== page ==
Listen: Whitewater River

As part of MPR's “Trouble in the Water” series, MPR’s Mark Zdechlik reports on the Whitewater River, a waterway that symbolizes trouble in Minnesota waters.

The Whitewater, southeastern Minnesota's iconic trout stream, is known nationally for its pristine beauty and fishing. Yet the rains turn it, temporarily, into a kill zone due to pollutants flowing in from area agriculture.

Report is first in an eight-part series.

Click links below for other parts of series:

part 2:

part 3:

part 4:

part 5:

part 6:

part 7:

part 8:


2016 MBJA Eric Sevareid Award, award of merit in Series - Large Market Radio category


text | pdf |

CATHY WURZER: Now you know Minnesota's moniker is the land of 10,000 lakes. But Minnesota actually has almost 12,000 lakes and nearly 70,000 miles of rivers and streams. But there's trouble in the water. Regulators say 40% of the lakes and streams are polluted.

Today, MPR News launches a series of reports on the threats to our water quality. We begin with Mark Zdechlik, who takes us to the southeastern part of Minnesota.

MARK ZDECHLIK: Down a steep road that cuts sharply through thick woods below acre after acre of farm fields, the scene in the Whitewater River Valley is breathtaking. Brown trout are feasting on a spring caddis fly hatch in the south branch of the river.

VAUGHN SNOOK: Wow. They're feeding really heavy down there. See all that, those little splashes?

MARK ZDECHLIK: That's Vaughn Snook. He helps manage southeastern Minnesota's fishery for the Department of Natural Resources.

VAUGHN SNOOK: See those rises? That's pretty cool.

MARK ZDECHLIK: We're 45 minutes northeast of Rochester, just outside the small farm town of Altura. Today, the Whitewater is running crystal clear here, but Snook says that's not always the case. When it rains, whatever's on the fields above, manure, chemical, soil, it can easily make its way into these waters.

VAUGHN SNOOK: Water flows downhill.

MARK ZDECHLIK: A mile or so upstream, cows graze along the Whitewater. They also defecate on the riverbank.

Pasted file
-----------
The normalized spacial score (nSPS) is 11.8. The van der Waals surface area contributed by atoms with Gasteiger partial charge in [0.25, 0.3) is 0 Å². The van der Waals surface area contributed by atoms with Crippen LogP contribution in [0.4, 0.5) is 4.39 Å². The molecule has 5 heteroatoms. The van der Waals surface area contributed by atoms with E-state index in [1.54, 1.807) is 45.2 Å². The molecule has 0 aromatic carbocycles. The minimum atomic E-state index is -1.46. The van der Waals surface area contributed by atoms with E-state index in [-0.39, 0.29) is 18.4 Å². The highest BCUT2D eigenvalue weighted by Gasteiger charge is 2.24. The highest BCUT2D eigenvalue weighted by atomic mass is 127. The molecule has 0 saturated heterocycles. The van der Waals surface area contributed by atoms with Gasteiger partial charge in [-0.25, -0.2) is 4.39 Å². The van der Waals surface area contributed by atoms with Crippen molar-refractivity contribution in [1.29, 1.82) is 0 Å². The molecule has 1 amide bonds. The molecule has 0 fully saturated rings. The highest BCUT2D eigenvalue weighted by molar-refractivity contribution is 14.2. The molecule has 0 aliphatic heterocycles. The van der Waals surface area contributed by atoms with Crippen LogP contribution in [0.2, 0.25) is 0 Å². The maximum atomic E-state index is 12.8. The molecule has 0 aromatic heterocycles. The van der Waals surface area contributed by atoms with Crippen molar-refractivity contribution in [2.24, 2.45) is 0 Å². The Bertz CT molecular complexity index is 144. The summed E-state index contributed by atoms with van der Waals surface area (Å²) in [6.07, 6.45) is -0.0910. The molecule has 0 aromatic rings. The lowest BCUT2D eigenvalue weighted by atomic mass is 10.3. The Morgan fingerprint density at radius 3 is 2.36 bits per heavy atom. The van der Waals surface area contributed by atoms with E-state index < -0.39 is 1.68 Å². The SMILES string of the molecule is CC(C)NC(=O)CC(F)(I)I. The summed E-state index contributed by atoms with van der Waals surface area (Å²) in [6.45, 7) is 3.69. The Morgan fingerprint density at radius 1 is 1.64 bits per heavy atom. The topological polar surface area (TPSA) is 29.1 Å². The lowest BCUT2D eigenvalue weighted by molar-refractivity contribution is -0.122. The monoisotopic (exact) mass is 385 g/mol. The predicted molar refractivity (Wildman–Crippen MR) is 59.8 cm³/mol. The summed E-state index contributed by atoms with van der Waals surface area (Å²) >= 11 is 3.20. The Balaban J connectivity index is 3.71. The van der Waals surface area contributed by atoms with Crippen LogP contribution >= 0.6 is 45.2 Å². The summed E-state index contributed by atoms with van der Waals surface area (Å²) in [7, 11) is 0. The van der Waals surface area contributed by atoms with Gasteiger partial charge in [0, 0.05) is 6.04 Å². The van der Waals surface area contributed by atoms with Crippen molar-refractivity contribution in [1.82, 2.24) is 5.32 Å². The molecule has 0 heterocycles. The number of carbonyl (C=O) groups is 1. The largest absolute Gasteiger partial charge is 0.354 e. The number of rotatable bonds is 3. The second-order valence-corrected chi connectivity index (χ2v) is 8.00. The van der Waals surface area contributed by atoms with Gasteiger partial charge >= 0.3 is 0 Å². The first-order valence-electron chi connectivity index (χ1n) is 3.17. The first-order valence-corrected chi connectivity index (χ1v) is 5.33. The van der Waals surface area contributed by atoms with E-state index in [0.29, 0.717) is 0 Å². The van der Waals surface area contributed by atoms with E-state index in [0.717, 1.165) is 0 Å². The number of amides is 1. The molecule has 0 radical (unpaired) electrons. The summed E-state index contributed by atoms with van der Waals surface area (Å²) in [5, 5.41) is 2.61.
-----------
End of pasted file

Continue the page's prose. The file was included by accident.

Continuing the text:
VAUGHN SNOOK: If we were to come back here when we had a 2-inch rainfall, this water that's in front of us would not be clear. It certainly wouldn't be off color if not even muddy. So it just depends on where the rain fell and what had recently happened up top.

MARK ZDECHLIK: In addition to all of the trout, the picture-perfect Whitewater has substantial pollution problems many linked to agriculture. The Minnesota Pollution Control Agency has found several common pollutants in the river Among them, fecal coliform bacteria and nitrates, which can cause health problems for pregnant women and infants.

After heavy rainfall in the middle of last summer, there was a massive, inexplicable fish kill. As many as 10,000 fish in this stretch of the Whitewater quickly died. An extensive multi-agency investigation failed to identify a cause. Officials suggested a combination of biological, chemical, and environmental conditions could have been to blame.

That did not satisfy some, including geologist and environmental consultant Jeff Broberg, who lives along and fishes the Whitewater. He says a major fish kill in a stream pristine enough for trout should alarm people throughout Minnesota.

JEFF BROBERG: Because it's clean water. It's a trout stream.

MARK ZDECHLIK: Broberg says regulators are not protecting water from increasing farm threats.

JEFF BROBERG: We've gotten to the point now where the industrialization of the agricultural process is just taking over the entire ecology.

MARK ZDECHLIK: Minnesota Pollution Control Agency spokeswoman Cathy Rofshus says there's no disputing the correlation between farming and water pollution.

CATHY ROFSHUS: Water quality is usually exceptionally high in the northeast part of the state and tends to degrade as you go to the southwest.

SPEAKER: Directly related to the amount of farming that's taking place.


MARK ZDECHLIK: Agriculture may be the biggest, but it's not the only culprit. Leaking septic systems, mercury in rain, and urban runoff also contribute. The Health Department has detected nitrate pollution in more than 8,000 new drinking water wells, and more than 1,000 of them had nitrate levels deemed unsafe for infants and pregnant women.

The Minnesota Department of Agriculture is trying to test as many as 70,000 rural wells for nitrates by 2019. Preliminary results found 1 in 10 unsafe. Ag Commissioner Dave Frederickson calls that distressing but not surprising.

DAVE FREDERICKSON: In some of the more intensely cropped acres in Minnesota, we're seeing nitrate levels two, three, and four times the drinking water standard.

MARK ZDECHLIK: The MPCA is examining all 80 major watersheds in Minnesota one by one to document water quality. Agency pollution control specialist Shayna Keasley says regulators used to study only water with known problems.

SHAYNA KEASLEY: We know more now than we've ever known about the conditions of our waterways.